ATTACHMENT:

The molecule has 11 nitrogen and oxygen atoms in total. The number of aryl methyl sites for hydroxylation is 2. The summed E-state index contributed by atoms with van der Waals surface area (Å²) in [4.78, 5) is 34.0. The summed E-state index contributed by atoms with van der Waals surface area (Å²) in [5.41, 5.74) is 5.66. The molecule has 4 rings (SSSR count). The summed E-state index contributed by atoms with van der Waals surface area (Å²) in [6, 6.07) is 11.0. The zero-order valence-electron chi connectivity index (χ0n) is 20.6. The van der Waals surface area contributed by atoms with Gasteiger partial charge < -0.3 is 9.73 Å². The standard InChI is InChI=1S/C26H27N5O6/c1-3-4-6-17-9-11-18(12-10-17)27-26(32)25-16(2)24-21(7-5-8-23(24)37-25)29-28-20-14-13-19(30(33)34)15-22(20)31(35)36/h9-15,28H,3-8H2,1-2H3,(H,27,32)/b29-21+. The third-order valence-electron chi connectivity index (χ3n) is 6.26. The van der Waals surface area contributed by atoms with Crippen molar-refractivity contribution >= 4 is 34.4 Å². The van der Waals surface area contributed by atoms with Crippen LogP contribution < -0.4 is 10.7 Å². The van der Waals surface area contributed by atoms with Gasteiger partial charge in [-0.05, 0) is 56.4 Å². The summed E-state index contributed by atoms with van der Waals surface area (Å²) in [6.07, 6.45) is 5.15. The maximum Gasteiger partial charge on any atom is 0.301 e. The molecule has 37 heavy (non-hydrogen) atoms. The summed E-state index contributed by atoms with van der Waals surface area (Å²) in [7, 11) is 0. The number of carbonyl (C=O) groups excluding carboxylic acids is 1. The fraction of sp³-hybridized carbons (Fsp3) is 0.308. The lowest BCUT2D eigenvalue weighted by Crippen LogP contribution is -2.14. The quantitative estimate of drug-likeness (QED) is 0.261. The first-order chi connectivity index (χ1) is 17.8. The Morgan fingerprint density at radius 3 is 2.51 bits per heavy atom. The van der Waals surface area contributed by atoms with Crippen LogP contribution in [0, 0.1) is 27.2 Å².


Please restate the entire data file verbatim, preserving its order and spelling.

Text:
The molecule has 11 nitrogen and oxygen atoms in total. The number of aryl methyl sites for hydroxylation is 2. The summed E-state index contributed by atoms with van der Waals surface area (Å²) in [4.78, 5) is 34.0. The summed E-state index contributed by atoms with van der Waals surface area (Å²) in [5.41, 5.74) is 5.66. The molecule has 4 rings (SSSR count). The summed E-state index contributed by atoms with van der Waals surface area (Å²) in [6, 6.07) is 11.0. The zero-order valence-electron chi connectivity index (χ0n) is 20.6. The van der Waals surface area contributed by atoms with Gasteiger partial charge < -0.3 is 9.73 Å². The standard InChI is InChI=1S/C26H27N5O6/c1-3-4-6-17-9-11-18(12-10-17)27-26(32)25-16(2)24-21(7-5-8-23(24)37-25)29-28-20-14-13-19(30(33)34)15-22(20)31(35)36/h9-15,28H,3-8H2,1-2H3,(H,27,32)/b29-21+. The third-order valence-electron chi connectivity index (χ3n) is 6.26. The van der Waals surface area contributed by atoms with Crippen molar-refractivity contribution >= 4 is 34.4 Å². The van der Waals surface area contributed by atoms with Crippen LogP contribution < -0.4 is 10.7 Å². The van der Waals surface area contributed by atoms with Gasteiger partial charge in [-0.05, 0) is 56.4 Å². The summed E-state index contributed by atoms with van der Waals surface area (Å²) in [6.07, 6.45) is 5.15. The maximum Gasteiger partial charge on any atom is 0.301 e. The molecule has 37 heavy (non-hydrogen) atoms. The summed E-state index contributed by atoms with van der Waals surface area (Å²) in [7, 11) is 0. The number of carbonyl (C=O) groups excluding carboxylic acids is 1. The fraction of sp³-hybridized carbons (Fsp3) is 0.308. The lowest BCUT2D eigenvalue weighted by Crippen LogP contribution is -2.14. The quantitative estimate of drug-likeness (QED) is 0.261. The first-order chi connectivity index (χ1) is 17.8. The Morgan fingerprint density at radius 3 is 2.51 bits per heavy atom. The van der Waals surface area contributed by atoms with Crippen LogP contribution in [0, 0.1) is 27.2 Å².